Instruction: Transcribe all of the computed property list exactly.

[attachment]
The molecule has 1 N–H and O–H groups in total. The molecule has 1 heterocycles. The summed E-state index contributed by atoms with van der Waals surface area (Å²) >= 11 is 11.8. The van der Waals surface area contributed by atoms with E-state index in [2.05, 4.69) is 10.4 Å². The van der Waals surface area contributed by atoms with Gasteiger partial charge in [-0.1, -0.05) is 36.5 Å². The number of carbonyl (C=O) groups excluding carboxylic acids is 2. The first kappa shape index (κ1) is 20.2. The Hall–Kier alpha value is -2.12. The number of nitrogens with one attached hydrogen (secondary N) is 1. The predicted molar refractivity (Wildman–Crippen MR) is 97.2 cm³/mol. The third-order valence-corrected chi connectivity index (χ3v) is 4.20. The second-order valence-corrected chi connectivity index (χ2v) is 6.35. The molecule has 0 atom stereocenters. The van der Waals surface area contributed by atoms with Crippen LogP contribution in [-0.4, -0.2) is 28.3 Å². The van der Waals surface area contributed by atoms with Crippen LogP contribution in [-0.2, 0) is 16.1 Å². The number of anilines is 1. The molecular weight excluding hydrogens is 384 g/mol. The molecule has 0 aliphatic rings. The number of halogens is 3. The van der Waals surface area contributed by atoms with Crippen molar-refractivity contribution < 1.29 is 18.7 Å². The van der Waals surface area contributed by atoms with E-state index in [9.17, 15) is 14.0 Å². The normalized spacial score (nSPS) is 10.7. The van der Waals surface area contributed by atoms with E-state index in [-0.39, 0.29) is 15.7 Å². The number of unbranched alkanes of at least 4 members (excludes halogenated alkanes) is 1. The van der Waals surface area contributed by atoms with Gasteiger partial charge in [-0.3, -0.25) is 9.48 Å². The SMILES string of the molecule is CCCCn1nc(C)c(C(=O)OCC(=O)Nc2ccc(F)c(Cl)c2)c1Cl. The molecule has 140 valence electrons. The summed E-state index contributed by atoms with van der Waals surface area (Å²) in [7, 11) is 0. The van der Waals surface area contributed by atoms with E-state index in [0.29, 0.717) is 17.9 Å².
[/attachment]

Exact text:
The molecule has 1 N–H and O–H groups in total. The molecule has 1 heterocycles. The summed E-state index contributed by atoms with van der Waals surface area (Å²) >= 11 is 11.8. The van der Waals surface area contributed by atoms with E-state index in [2.05, 4.69) is 10.4 Å². The van der Waals surface area contributed by atoms with Gasteiger partial charge in [-0.1, -0.05) is 36.5 Å². The number of carbonyl (C=O) groups excluding carboxylic acids is 2. The first kappa shape index (κ1) is 20.2. The Hall–Kier alpha value is -2.12. The number of nitrogens with one attached hydrogen (secondary N) is 1. The predicted molar refractivity (Wildman–Crippen MR) is 97.2 cm³/mol. The third-order valence-corrected chi connectivity index (χ3v) is 4.20. The second-order valence-corrected chi connectivity index (χ2v) is 6.35. The molecule has 0 atom stereocenters. The van der Waals surface area contributed by atoms with Crippen LogP contribution in [-0.4, -0.2) is 28.3 Å². The van der Waals surface area contributed by atoms with Crippen LogP contribution in [-0.2, 0) is 16.1 Å². The number of anilines is 1. The molecular weight excluding hydrogens is 384 g/mol. The molecule has 0 aliphatic rings. The number of halogens is 3. The van der Waals surface area contributed by atoms with Crippen molar-refractivity contribution < 1.29 is 18.7 Å². The van der Waals surface area contributed by atoms with E-state index in [9.17, 15) is 14.0 Å². The normalized spacial score (nSPS) is 10.7. The van der Waals surface area contributed by atoms with E-state index in [-0.39, 0.29) is 15.7 Å². The number of unbranched alkanes of at least 4 members (excludes halogenated alkanes) is 1. The van der Waals surface area contributed by atoms with Gasteiger partial charge in [-0.3, -0.25) is 9.48 Å². The SMILES string of the molecule is CCCCn1nc(C)c(C(=O)OCC(=O)Nc2ccc(F)c(Cl)c2)c1Cl. The molecule has 140 valence electrons. The summed E-state index contributed by atoms with van der Waals surface area (Å²) in [7, 11) is 0. The van der Waals surface area contributed by atoms with E-state index in [0.29, 0.717) is 17.9 Å².